For a guy who purports his mission to be bringing boxing “back to the city,” it’s not necessarily mission accomplished, but the 27-year-old Framingham, Mass., native is doing all he can to put Boston boxing back on the map.
Back in May, O’Connor headlined the first-ever night of boxing at the House of Blues Boston, which was not only a success in terms of breaking in a new venue, but O’Connor earned a fourth-round TKO of New York-born Daniel Sostre. When a New Englander can take out a New Yorker, it’s always a good night.
But that wasn’t all O’Connor had in store during the year, as the fighter had even bigger venues in mind. In August, O’Connor took on Rhode Island’s Eddie Soto, besting the man from Pawtucket at another first-time venue: Gillette Stadium. Appropriately enough, the match happened after a Revolution game, as O’Connor counts himself among the team’s supporters.
Another fight scheduled for late in the year at the TD Garden would have capped off one heck of a year, but after sustaining an injury while training, O’Connor had to postpone the fight. Nonetheless, he counts the Garden staff as exceedingly gracious in terms of being willing to move the match to this Saturday, in an event called TD Garden Night at the Fights. And, earlier in the week, O’Connor stopped by a Bruins game to survey his newest venue, as well as give some feedback on a brawl with Barry Pederson and meet another local athlete.
“The Bruins were great to me,” says O’Connor. “I got to meet Aly Raisman, and Shawn Thornton‘s going to be helping me out with the fight.”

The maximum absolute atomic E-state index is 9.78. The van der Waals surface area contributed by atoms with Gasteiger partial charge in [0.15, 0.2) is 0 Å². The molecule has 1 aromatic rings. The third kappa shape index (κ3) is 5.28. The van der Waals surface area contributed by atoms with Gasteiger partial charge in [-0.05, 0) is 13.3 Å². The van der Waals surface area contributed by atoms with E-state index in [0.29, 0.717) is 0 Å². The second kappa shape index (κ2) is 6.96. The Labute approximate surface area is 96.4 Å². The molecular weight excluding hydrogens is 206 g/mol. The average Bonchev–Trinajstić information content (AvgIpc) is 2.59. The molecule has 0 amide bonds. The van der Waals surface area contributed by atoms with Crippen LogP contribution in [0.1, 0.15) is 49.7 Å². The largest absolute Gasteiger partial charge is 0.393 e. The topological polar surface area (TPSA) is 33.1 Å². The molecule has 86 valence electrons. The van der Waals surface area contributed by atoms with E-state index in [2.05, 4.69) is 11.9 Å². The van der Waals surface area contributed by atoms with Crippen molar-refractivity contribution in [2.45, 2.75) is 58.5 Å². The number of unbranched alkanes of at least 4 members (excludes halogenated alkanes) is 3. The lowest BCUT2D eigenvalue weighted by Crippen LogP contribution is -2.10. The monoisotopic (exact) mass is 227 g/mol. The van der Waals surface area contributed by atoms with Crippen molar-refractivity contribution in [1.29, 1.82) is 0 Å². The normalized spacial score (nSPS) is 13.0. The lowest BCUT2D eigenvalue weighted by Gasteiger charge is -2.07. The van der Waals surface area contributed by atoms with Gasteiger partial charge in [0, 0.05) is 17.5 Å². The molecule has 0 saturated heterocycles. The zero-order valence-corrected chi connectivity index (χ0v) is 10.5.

And here’s where O’Connor’s local boy roots show. Ken Casey of The Dropkick Murphys is one of O’Connor’s managers, and has been in his corner for the last five fights. However, with the band on the road this time around, Thornton gets to take on one of the most glorious roles in all of sports.
“Ken’s gotten really good at holding the bucket,” says O’Connor, referring to the spit bucket. “So Shawn’s going to have to figure it out. It’ll be a little weird without seeing [Casey] in the corner, but I’m sure [Thornton] will do good.”
But while O’Connor is totally focused on his Saturday opponent, Derek Silveira, he’s also well aware that fighting at Boston venues named “Garden” has a lot of history behind it. Guys like Micky Ward and Rocky Marciano used to rule the days of the old Boston Garden — which was specifically designed for boxing — part of a golden age of the sport. O’Connor even got to meet once such legend, “Marvelous” Marvin Hagler.
“He was hanging around the gym one day when I was training,” says O’Connor. “He gave me a few tips … When a guy like that has something to say, your ears really perk up.”
And, in that vein of passing the sport onto the next generation, O’Connor always keeps the objective in mind of bringing the sport he loves “back to the city.” Beyond representing himself well and committing himself 100 percent to his craft, O’Connor might have at least one plan in mind for planting his own roots.
“I can’t see into the future,” says O’Connor, “but if I ever have the money I’d like to own a gym some day. I’d like to pass on my knowledge and give people more opportunities to be able to have a place to box.”
So, whatever the outcome of Saturday night’s headline card, in one sense O’Connor has already been successful. He’s attained one dream of bringing boxing to larger and more high-profile venues in New England, and gets to raise the ghosts of Causeway Street and the old Garden at least for one night. There’s probably no one more excited, effusive and well-spoken about his desire to do proud by the area he represents. So, if 2012 was a banner year for O’Connor, how about raising a banner at the Garden in 2013 for one of New England’s best representatives.
TD Garden Night at the Fights is scheduled for Saturday, Jan. 26 at 7 p.m. NESN.com will be there live blogging the matches as they take place.
Photo via Facebook/Danny O’Connor Boxing